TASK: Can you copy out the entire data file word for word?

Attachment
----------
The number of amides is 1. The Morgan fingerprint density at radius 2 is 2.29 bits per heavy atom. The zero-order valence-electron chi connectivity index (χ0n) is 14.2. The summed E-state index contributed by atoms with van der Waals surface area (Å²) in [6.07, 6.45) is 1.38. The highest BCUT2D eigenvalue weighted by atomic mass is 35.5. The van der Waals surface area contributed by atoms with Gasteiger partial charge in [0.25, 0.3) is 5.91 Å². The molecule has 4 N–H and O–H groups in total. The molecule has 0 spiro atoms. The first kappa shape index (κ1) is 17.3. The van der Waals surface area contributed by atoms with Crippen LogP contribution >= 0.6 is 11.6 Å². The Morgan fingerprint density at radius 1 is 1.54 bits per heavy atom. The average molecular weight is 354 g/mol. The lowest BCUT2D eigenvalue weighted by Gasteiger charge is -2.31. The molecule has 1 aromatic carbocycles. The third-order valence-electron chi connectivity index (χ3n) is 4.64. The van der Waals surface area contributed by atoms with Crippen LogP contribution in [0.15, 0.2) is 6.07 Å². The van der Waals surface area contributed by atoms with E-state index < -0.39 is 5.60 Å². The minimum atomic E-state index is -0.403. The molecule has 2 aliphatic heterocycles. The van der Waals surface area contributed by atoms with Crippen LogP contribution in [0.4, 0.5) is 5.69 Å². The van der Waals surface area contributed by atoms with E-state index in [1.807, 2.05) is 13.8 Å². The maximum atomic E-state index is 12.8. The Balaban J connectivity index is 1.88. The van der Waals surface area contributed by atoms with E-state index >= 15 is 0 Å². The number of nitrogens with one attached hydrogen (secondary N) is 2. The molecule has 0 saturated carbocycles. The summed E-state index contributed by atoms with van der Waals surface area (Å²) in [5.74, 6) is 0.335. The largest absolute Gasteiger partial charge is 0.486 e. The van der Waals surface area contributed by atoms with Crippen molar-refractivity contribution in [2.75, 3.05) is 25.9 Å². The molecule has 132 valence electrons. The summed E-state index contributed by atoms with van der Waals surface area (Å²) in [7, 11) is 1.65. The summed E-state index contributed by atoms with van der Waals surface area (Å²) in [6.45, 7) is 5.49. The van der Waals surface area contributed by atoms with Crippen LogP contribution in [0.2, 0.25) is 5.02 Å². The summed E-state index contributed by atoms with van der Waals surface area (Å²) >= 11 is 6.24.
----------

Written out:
The number of amides is 1. The Morgan fingerprint density at radius 2 is 2.29 bits per heavy atom. The zero-order valence-electron chi connectivity index (χ0n) is 14.2. The summed E-state index contributed by atoms with van der Waals surface area (Å²) in [6.07, 6.45) is 1.38. The highest BCUT2D eigenvalue weighted by atomic mass is 35.5. The van der Waals surface area contributed by atoms with Gasteiger partial charge in [0.25, 0.3) is 5.91 Å². The molecule has 4 N–H and O–H groups in total. The molecule has 0 spiro atoms. The first kappa shape index (κ1) is 17.3. The van der Waals surface area contributed by atoms with Crippen LogP contribution >= 0.6 is 11.6 Å². The Morgan fingerprint density at radius 1 is 1.54 bits per heavy atom. The average molecular weight is 354 g/mol. The lowest BCUT2D eigenvalue weighted by Gasteiger charge is -2.31. The molecule has 1 aromatic carbocycles. The third-order valence-electron chi connectivity index (χ3n) is 4.64. The van der Waals surface area contributed by atoms with Crippen LogP contribution in [0.15, 0.2) is 6.07 Å². The van der Waals surface area contributed by atoms with E-state index < -0.39 is 5.60 Å². The minimum atomic E-state index is -0.403. The molecule has 2 aliphatic heterocycles. The van der Waals surface area contributed by atoms with Crippen LogP contribution in [0.4, 0.5) is 5.69 Å². The van der Waals surface area contributed by atoms with E-state index in [1.807, 2.05) is 13.8 Å². The maximum atomic E-state index is 12.8. The Balaban J connectivity index is 1.88. The van der Waals surface area contributed by atoms with E-state index >= 15 is 0 Å². The number of nitrogens with one attached hydrogen (secondary N) is 2. The molecule has 0 saturated carbocycles. The summed E-state index contributed by atoms with van der Waals surface area (Å²) in [5.74, 6) is 0.335. The largest absolute Gasteiger partial charge is 0.486 e. The van der Waals surface area contributed by atoms with Crippen molar-refractivity contribution in [2.75, 3.05) is 25.9 Å². The molecule has 132 valence electrons. The summed E-state index contributed by atoms with van der Waals surface area (Å²) in [7, 11) is 1.65. The summed E-state index contributed by atoms with van der Waals surface area (Å²) in [6.45, 7) is 5.49. The van der Waals surface area contributed by atoms with Crippen LogP contribution in [0.2, 0.25) is 5.02 Å². The summed E-state index contributed by atoms with van der Waals surface area (Å²) >= 11 is 6.24.